TL;DR: there is no realistic limit on size.
A ship stays afloat because while it is really heavy, its total weight is less than the weight of the water its hull displaces, so you could easily build a huge flat steel ship with a thin hull that is not very high and it would happily float. However, if the water were anything except for flat calm, then the movement of the water risks ripping it in half.
Or you could build it out of polystyrene, as that's lighter than the water itself. Again it would break easily though.
Let's look at the Yamato, according to Google: 263metres long and weighed 65,030 Tons… pretty big, and pretty heavy.
How about the TI Class Super Tanker
380metres long and a fully loaded weight of 501,437 tons… Now that's heavy!!! But it still floats quite happily, in fact it's more stable when it's full than if it were empty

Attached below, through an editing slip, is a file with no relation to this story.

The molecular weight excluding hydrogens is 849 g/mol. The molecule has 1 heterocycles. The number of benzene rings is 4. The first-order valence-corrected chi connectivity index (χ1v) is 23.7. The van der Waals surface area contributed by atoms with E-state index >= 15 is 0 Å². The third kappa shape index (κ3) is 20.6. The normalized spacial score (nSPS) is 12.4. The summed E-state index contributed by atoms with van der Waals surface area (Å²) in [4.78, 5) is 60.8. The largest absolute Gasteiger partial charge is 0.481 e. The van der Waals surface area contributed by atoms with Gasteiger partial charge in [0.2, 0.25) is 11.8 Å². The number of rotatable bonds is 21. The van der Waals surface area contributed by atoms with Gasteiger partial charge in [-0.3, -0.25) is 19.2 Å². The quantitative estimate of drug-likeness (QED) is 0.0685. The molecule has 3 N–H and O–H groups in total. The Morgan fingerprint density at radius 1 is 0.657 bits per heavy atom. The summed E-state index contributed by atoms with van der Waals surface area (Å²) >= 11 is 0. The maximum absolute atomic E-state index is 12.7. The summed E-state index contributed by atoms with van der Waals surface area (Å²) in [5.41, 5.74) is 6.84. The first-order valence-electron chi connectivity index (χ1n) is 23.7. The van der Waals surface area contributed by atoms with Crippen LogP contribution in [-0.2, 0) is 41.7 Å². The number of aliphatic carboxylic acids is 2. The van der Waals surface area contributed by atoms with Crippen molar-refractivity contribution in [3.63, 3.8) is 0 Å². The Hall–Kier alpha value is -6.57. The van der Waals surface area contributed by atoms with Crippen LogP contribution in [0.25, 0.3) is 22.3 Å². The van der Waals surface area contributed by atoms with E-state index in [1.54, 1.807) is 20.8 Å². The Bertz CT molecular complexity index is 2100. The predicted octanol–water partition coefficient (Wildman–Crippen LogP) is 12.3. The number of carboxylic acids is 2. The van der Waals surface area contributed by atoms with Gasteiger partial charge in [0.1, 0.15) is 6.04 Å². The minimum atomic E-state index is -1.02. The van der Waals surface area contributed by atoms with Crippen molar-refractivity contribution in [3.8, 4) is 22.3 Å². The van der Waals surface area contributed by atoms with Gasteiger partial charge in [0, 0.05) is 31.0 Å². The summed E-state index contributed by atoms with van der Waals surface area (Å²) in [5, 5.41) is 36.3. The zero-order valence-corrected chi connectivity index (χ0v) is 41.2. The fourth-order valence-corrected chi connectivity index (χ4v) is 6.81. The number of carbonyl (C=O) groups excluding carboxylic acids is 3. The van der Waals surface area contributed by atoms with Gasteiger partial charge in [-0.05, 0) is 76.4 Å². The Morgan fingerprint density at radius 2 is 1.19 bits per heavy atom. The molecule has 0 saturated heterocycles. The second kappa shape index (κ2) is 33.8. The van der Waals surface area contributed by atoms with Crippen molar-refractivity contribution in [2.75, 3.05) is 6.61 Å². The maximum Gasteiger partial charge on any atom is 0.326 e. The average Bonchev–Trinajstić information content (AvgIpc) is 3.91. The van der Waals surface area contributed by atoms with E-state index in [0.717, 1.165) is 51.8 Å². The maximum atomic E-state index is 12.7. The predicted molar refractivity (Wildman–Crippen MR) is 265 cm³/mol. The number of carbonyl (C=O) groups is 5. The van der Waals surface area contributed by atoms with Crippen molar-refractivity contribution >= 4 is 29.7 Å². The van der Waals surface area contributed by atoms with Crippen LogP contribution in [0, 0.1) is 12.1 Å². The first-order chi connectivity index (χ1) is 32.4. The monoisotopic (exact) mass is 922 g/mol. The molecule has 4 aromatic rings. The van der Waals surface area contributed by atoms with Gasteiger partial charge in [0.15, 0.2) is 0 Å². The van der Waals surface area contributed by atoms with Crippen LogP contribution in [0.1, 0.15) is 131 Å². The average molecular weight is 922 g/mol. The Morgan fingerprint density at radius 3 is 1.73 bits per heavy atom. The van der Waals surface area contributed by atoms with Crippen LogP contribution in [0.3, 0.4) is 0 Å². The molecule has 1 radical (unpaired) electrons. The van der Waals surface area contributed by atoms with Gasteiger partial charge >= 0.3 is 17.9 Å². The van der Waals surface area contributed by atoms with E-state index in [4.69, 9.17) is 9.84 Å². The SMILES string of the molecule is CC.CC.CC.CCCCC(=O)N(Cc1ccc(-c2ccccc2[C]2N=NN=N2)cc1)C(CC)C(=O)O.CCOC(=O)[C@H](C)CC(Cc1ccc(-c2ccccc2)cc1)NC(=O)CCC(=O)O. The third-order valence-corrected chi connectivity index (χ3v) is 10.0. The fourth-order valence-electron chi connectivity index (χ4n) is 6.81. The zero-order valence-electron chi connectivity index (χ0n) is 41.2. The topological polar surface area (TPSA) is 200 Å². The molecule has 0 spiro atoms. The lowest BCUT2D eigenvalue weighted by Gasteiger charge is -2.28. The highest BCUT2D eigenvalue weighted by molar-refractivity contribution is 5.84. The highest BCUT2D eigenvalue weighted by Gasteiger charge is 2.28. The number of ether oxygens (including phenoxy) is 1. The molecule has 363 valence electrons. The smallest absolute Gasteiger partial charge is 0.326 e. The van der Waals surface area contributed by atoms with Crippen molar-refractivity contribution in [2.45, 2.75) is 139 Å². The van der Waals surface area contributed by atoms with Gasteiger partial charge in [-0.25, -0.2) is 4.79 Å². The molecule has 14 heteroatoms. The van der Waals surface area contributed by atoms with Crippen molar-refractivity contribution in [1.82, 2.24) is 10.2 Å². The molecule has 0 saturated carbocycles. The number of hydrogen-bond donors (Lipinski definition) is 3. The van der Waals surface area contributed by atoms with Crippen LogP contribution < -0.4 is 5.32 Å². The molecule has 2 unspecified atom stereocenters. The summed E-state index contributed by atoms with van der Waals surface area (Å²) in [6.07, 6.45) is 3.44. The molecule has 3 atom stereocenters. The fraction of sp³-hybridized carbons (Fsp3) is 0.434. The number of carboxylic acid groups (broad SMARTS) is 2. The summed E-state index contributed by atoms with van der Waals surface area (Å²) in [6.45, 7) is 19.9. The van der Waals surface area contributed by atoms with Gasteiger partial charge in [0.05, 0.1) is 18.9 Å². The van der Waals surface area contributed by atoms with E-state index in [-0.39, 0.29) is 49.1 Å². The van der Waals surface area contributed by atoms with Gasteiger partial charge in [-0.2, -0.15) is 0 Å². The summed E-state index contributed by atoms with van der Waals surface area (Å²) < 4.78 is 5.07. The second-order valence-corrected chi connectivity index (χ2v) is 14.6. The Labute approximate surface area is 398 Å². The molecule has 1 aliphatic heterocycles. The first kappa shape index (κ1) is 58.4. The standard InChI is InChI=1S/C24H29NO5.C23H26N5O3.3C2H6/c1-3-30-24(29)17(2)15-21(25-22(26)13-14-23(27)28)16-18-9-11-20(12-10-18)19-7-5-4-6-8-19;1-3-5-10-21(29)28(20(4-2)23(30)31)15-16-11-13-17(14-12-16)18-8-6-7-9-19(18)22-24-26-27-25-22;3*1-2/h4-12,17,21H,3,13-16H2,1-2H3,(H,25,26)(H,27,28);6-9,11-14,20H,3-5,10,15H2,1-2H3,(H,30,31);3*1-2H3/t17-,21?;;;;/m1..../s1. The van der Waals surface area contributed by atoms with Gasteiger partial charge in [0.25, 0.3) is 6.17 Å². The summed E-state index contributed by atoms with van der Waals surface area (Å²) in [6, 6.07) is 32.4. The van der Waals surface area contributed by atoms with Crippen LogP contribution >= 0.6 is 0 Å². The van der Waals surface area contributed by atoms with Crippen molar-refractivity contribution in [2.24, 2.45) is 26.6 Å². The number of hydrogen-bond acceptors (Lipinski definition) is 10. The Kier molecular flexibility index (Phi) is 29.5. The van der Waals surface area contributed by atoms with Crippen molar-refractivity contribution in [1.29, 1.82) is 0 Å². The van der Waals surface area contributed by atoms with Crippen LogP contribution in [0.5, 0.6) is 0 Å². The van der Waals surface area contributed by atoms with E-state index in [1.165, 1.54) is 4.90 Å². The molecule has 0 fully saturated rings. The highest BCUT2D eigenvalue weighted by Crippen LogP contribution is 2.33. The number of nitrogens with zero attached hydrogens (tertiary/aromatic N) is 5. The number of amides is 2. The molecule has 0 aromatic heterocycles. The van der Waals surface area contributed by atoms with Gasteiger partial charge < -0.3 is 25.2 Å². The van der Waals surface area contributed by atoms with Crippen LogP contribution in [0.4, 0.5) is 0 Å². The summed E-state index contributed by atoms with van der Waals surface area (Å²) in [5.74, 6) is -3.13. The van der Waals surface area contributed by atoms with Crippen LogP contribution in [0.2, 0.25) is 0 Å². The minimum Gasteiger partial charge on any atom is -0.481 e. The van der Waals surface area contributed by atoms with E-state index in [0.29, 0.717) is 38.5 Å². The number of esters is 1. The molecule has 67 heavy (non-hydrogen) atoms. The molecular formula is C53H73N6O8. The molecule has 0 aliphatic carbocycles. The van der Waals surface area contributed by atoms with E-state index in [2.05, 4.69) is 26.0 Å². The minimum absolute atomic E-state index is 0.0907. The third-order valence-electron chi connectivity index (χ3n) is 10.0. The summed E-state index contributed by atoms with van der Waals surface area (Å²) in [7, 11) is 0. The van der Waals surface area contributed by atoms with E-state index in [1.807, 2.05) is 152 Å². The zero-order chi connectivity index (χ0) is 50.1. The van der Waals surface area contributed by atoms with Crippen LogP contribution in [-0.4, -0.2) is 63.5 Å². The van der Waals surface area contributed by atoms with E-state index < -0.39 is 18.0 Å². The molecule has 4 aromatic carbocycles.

The important factor is strength of materials and ship design. A multi-hulled ship has a stronger hull than a single thick hull (Within reason!!!) for the same amount of steel used. And then you wouldn't need to carry huge amounts of material that can slosh around compared to a super tanker carrying oil… probably a few nuclear reactors to power the props would do quite nicely.
A when you think about it, the wider the ship, the more room you have for additional props! so more speed... but then again an even bigger disaster if one or more of the reactors melt down.
The problems with big ships are what you have already mentioned, easy to hit, easy to find, and very costly to build and maintain. And no real need for them… But apart from that, nothing is stopping us.
It's also interesting to know that the real limit in modern terms is actually if it will fit in through the Panama Canal.
It's a bit of a tight fit!